President Obama's nominee to oversee the coal industry passed another hurdle in the confirmation process today, despite strong opposition from environmental advocates and coalfield residents who say he is too lenient.
The Senate Energy and Natural Resources Committee approved the nomination of Joseph Pizarchik as director of the Office of Surface Mining, Reclamation and Enforcement on a voice vote.
Committee Chairman Jeff Bingaman (D-N.M.) said he had received hundreds of letters of opposition to Pizarchik, but he still voted to forward the nomination to a full Senate vote as a show of support for the U.S. president. At least two committee members, Sens. Bernie Sanders (I-Vt.) and Robert Mendenez (D-N.J.), opposed the nomination.
Pizarchik has come under fire from environmental groups across the spectrum for his decisions and actions during his seven-year tenure as director of Pennsylvania's Bureau of Mining and Reclamation. The Ohio Valley Environmental Coalition didn't hold back after his nomination was announced:
"This is a direct blow to the heart of all citizens living in the coalfields throughout the United States — and a victory for coal operators.
"Mr. Pizarchik has promoted valley fills burying streams under piles of coal refuse; destructive longwall mining; decreased citizen participation — and formats for public hearings and forums that are restrictive to citizens; decreased transparency and accountability for the decisions of mining officials; the dumping of toxic coal combustion wastes into coal mines, often directly into drinking water supplies, without safeguards; and a bonding program that fails to guarantee reclamation of the land or prevent water pollution from coal mining operations."
The Environmental Integrity Project (EIP) points to Pizarchik's advocacy for minefilling — using surface mines as coal-ash dumps — and to his poor oversight of the process as one of the most serious problems.
A 2007 study for the Clean Air Task Force found that coal ash dumped in 10 of 15 Pennsylvania mines tested was contaminating water supplies with arsenic, lead, cadmium, selenium, and other health hazards. It also criticized the permits issued under Pizarchik's direction for failing to enforce monitoring or cleanup.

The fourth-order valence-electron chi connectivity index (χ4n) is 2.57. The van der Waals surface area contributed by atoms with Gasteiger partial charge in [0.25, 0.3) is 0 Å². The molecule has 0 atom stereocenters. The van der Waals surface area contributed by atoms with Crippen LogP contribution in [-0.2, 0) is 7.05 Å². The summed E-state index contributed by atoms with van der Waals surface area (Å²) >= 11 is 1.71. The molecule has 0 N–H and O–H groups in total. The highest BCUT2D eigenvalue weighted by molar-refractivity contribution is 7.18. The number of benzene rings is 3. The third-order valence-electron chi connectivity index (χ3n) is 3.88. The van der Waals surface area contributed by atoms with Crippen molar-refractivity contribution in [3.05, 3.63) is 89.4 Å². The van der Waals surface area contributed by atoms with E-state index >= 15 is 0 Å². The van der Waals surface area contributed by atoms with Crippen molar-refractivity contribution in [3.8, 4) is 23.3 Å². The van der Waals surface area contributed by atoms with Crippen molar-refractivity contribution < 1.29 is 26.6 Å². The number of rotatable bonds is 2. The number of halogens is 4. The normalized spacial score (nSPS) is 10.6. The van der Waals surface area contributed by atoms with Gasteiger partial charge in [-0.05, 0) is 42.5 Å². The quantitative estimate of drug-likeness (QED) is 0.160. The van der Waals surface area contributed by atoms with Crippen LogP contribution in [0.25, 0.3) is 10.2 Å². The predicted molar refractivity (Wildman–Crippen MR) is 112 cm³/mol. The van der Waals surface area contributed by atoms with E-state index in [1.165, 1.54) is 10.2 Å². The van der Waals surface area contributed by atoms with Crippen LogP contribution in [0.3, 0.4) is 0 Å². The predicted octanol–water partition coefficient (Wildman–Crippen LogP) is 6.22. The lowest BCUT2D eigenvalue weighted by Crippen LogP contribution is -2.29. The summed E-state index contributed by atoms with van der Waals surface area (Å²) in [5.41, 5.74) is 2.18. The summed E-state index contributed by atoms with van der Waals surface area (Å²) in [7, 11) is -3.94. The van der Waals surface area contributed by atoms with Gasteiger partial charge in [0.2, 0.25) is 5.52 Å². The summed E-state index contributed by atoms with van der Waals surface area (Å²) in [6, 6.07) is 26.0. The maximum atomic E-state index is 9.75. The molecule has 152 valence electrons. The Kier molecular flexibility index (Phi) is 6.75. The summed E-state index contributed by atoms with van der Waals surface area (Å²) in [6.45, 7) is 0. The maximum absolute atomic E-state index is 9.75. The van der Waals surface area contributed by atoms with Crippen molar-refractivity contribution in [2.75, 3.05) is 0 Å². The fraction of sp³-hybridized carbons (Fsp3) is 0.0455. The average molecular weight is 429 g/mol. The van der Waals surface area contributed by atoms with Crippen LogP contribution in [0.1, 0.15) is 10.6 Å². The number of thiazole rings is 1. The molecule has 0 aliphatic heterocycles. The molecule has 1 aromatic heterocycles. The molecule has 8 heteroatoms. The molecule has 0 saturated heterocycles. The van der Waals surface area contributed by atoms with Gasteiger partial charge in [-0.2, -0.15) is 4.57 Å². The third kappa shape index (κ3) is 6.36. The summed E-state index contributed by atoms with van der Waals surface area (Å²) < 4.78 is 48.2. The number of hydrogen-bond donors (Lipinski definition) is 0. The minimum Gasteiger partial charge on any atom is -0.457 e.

Despite that and other scientific evidence, "He continues to insist, despite volumes of evidence to the contrary, that there is no evidence of degradation to water from coal ash in any Pennsylvania coal mine," EIP Director Eric Schaeffer wrote in August. "After resisting regulation of minefilling for many years, Mr. Pizarchik has recently responded with a proposal that still falls well short of the standards needed to protect groundwater and surface water."
Ed Hopkins of the Sierra Club and Joan Mulhern of Earthjustice underscored the potential impact if Pizarchik is entrusted with national mining oversight:
"One of the prime responsibilities of the OSM Director in 2010 will be the promulgation of a national regulation governing coal ash minefilling. The OSM Director must be willing to promulgate regulations that at minimum fully comply with all recommendations of the National Academies of Science and provide effective protection from this dangerous practice."
They also worry about Pizarchik's ability to fully implement the Obama administration's return to a 100-foot stream buffer zone rule for surface mining, intended to protect steams from being polluted and filled with mining debris. In 2001, as assistant director of Pennsylvania's Bureau of Regulatory Counsel, where he counseled the mining program, Pizarchik oversaw regulations that weakened the state's stream buffer rules.